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I generally enjoy all sorts of music movies, biopics and documentaries about music or musicians. Thus, I just had to go and see “Soundbreaker”. It’s not like I’d ever heard anything about Kimmo Pohjonen before, but for me it’s not important to know the musicians or even need to like their genre, but if such a film is well made and – in case of a documentary like this one – if it manages to make the musicians accessible to me.
This movie does just that extremely well. I really can’t claim to be a big fan of accordion music, and if someone had asked me before seeing this movie if I would want to see a concert where most of the music is made by agricultural machines, I might have been curious and thought about it for a moment, but then would have smiled incredulously and declined. After this movie, I absolutely wanted to see Kimmo Pohjonen live and would have loved to attend one of his Earth Machine Project concerts. (STALKER reported here )
Director Kimmo Koskela manages to show us the musician as well as the man Kimmo Pohjonen and does so with wonderful pictures. The viewers see a man who has a love-hate relationship with his chosen instrument, from which he draws inspiration to go off the beaten path, break traditions and play music with the accordion that lies far beyond what I could have imagined. One or a few instruments break in the process, get maltreated, bent and killed, but why not? There is no law that says only rock guitarists are allowed to destroy their instruments. The same way Pohjonen tortures himself in the process of making music, he tortures his instruments, and that’s a good thing, because it results in an ingenious mixture of melodies and sounds that defy conventions. His concerts are always performances as well, and he is not afraid to put seemingly crazy ideas into practice, no matter if he is playing with a chamber orchestra or using the accordion to provide background music for wrestling. (STALKER reported here ).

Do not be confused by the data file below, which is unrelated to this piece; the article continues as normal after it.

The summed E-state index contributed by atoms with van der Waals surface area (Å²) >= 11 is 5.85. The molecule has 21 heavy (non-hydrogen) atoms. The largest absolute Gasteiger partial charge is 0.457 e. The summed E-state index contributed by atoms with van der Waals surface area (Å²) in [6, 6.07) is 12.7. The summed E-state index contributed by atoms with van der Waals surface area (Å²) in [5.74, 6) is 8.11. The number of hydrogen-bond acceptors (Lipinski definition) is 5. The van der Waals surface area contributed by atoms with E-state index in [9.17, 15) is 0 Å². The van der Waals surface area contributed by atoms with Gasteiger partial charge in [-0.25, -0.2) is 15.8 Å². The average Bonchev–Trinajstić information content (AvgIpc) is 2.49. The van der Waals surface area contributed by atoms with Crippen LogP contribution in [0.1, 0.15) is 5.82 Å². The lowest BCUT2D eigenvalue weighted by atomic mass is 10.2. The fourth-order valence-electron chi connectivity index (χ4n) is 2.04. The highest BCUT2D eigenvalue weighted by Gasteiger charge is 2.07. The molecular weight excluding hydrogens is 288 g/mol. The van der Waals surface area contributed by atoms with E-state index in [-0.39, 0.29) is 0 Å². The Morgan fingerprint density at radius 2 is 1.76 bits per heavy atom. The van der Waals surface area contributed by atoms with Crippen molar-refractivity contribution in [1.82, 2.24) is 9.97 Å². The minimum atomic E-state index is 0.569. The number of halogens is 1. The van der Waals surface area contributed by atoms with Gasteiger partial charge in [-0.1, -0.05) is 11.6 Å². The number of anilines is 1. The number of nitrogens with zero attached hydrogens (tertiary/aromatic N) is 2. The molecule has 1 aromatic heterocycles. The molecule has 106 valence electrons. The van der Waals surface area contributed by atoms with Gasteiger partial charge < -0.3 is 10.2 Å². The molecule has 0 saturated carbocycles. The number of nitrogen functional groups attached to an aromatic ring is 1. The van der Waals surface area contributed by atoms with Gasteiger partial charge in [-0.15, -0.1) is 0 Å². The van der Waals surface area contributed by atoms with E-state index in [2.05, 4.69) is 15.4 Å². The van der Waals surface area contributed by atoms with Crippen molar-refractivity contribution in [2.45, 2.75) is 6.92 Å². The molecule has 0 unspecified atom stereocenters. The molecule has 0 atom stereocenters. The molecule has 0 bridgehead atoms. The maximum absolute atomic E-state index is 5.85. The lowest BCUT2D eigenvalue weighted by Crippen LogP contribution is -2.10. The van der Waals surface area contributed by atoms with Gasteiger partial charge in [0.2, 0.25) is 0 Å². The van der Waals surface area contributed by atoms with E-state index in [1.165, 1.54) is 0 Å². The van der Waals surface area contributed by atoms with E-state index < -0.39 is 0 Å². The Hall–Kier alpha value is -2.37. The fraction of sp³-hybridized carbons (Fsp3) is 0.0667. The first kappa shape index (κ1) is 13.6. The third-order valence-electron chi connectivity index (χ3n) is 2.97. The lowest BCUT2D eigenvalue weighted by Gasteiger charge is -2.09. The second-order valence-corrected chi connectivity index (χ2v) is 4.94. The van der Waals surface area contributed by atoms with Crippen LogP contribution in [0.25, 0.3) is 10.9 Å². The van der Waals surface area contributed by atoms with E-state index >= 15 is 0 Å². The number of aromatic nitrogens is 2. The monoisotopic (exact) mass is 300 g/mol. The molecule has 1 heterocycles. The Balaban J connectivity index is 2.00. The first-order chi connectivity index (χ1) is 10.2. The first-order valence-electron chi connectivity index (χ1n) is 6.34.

Apart from insights into the music and concert clips, for which one wants to get up and give standing ovations, the viewers also get to see the quiet, thoughtful side of Kimmo Pohjonen. For example, he is shown traveling to Tanzania where musicians taught him traditional instruments when he was a young man. And there is ice swimming in winter.
All in al a terrific movie, that made me want to see and hear more of this music. At the screening I saw, director Kimmo Koskela and Kimmo Pohjonen were present and answered any and all questions that came from the audience. And yes, there were standing ovations!
PS: It took 8 years to complete this film, and another year to have it run in a regular movie theater program. For now, only in Finland, starting with March 22, but hopefully this release will be extended to European theaters soon.